There are a million memories of his life, but I recall so much how he would bury his little head in Bruce’s beard all the time, using him as a scratching post, sometimes to the point of annoyance, but he was really just paying homage to his dad, the King Cat.
If we were gardening, he’d be in the garden too, shuffling through the forest that was his world, looking for his bugs and the occasional mole. Sometimes, he’d climb to the top of the eight foot garden gate, and would ride as we opened and closed it. If Bruce went up into the attic, up went Nigel, and we’d have to leave the stairs down until he emerged some hours later. Same with the crawl space under the house. If we were in the pool, he’d climb the steps, coming just to the edge to say hi. Or he’d climb the banisters and claw and reach, swatting at imaginary objects, just to make us laugh.
We have a weathered trampoline in the back yard, long past its prime, when the girls were young enough to bounce around. They used to take him on there, and he’d suffer through their playing and jumping with him. He hated things that moved, including cars, so he’d eventually make his escape.
But in these last years, you could find him out there most days, watching nature, and listening to the woods, with pollen strands and who knows what caught up in his long fur. I’d walk out near dusk to get him, and he’d patiently watch me come, knowing it was time to go in. I can still feel his heft, as I’d pick him up and preen the flotsam and jetsam from his fur as I took him inside for the night.
In his later years, he became much more human like. As a young cat, he rarely meowed or spoke. But as his age progressed, he became much more vocal, sometimes to great annoyance at 5:00 in the morning, when he wanted everyone to know it was time to get up.
He joined the family for every event from games on the floor to his sly attempt to join in for Christmas prime rib dinner.
I will desperately miss him beside me, in the big chair where I work with my laptop. He had developed a routine where he would stand on the arm of the chair, and literally do a practiced half inverted flip dive to wind up beside me in the chair, on his back, where he would sleep while I worked. That is until it was time to go over to Bruce on the couch. He’d creep to the edge, ponder Bruce for just a bit, calculate the jump, and then up he’d go, landing with a plunk right on his stomach, creating a resounding Umph! He’d splay himself out along the length of Bruce’s torso, snoozing until Bruce’s arm would go to sleep.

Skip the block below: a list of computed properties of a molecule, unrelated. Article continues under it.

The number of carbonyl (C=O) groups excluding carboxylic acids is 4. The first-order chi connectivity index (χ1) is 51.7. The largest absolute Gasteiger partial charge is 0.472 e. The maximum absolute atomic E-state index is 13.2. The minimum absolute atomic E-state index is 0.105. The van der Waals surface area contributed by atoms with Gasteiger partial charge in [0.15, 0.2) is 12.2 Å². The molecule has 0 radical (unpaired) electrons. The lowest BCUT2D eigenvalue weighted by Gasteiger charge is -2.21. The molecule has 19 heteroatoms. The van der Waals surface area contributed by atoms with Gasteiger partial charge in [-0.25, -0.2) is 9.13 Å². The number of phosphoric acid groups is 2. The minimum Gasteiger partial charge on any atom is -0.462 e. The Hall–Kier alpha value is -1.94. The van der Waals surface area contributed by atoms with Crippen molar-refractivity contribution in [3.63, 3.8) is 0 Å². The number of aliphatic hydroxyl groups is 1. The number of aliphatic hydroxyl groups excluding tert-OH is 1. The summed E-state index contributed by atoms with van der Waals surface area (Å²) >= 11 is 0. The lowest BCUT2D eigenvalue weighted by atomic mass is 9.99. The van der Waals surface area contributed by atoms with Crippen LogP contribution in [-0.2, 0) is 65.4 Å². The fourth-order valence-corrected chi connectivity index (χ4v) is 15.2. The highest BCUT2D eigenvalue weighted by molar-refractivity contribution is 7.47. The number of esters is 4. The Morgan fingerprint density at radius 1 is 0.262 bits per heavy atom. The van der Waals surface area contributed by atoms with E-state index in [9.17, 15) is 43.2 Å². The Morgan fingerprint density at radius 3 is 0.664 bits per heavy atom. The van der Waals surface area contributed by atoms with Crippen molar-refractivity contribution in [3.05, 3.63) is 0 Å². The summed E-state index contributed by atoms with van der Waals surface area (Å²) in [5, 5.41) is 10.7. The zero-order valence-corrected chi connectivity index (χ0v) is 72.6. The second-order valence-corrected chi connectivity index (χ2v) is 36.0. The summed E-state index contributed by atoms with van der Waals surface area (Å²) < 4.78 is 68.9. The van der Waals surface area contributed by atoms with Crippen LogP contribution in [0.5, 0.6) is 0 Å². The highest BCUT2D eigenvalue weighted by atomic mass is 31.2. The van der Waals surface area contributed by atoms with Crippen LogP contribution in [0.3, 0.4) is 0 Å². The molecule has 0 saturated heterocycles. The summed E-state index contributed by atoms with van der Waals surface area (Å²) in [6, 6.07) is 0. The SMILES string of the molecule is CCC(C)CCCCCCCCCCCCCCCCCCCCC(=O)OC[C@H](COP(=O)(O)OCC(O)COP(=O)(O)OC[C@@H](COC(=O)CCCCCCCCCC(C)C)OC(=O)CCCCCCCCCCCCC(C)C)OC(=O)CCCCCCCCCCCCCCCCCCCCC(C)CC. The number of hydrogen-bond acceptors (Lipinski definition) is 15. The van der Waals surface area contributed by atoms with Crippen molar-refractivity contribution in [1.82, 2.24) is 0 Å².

He was a member of our family, and adored beyond measure. We are dreading what we face at home, but we know its time to go home and face it.
Many friends have offered words and thoughts of comfort. It is perhaps my old friend Ginger’s message that resonates the most, for she is and has always been, an animal whisperer.
We who choose to surround ourselves with lives even more temporary than our own, live within a fragile circle, easily and often breached.
Unable to accept its awful gaps, we still would live no other way.
We cherish memory as the only certain immortality, never fully understanding the necessary plan.
How utterly beautiful. How completely true.
Our grief comes in huge waves, at times so fierce, as to be uncontainable, much like a geyser that emits boiling steam high into the sky, a pressure valve releasing from depths unknown. We can only trust in time and the universe as we move forward and try to make sense of this terrible loss.
France has treated us kindly these last few days, if you discount the drivers. Two days ago, we encountered double rainbows twice as we drove for hours through the countryside trying to clear our minds and our hearts.
We were on a walk late Sunday evening, when a beautiful, golden eyed, long haired tri-colored tabby visited us near dusk on an otherwise empty street in our medieval village. He circled and loved and rubbed on us until I picked him up, at which point he nudged my chin with his face and tucked his head in the crook of my neck purring deeply, just as Nigel would do.
Hannah’s kitten Ollie has begun to try to drink from the faucet at home, and Heather’s cat Data has been laying hangdog over the arm of her chair, behaviors neither cat exhibited previously.
As Ginger also said, there is a thin veil between worlds for animals, and I know their spirits move in mysterious ways. I think he’s visited upon us, letting us know he is ok, and that he knows of our great love and deep sorrow.
Today is Halloween, and we’ve read that children do go trick or treating here in France. We drove past little spooks on their way to a party as we headed home yesterday. So we are prepared for tonight, just in case, with a pumpkin to light their way, hoping for little witches and cats under the crescent moon. We have a bag of Kit Kats at the ready. How fitting is that?
Rest peacefully, sweet Baby Nigel. You will forever remain a kitten in our hearts.
Lorie McMillin, France, October 2013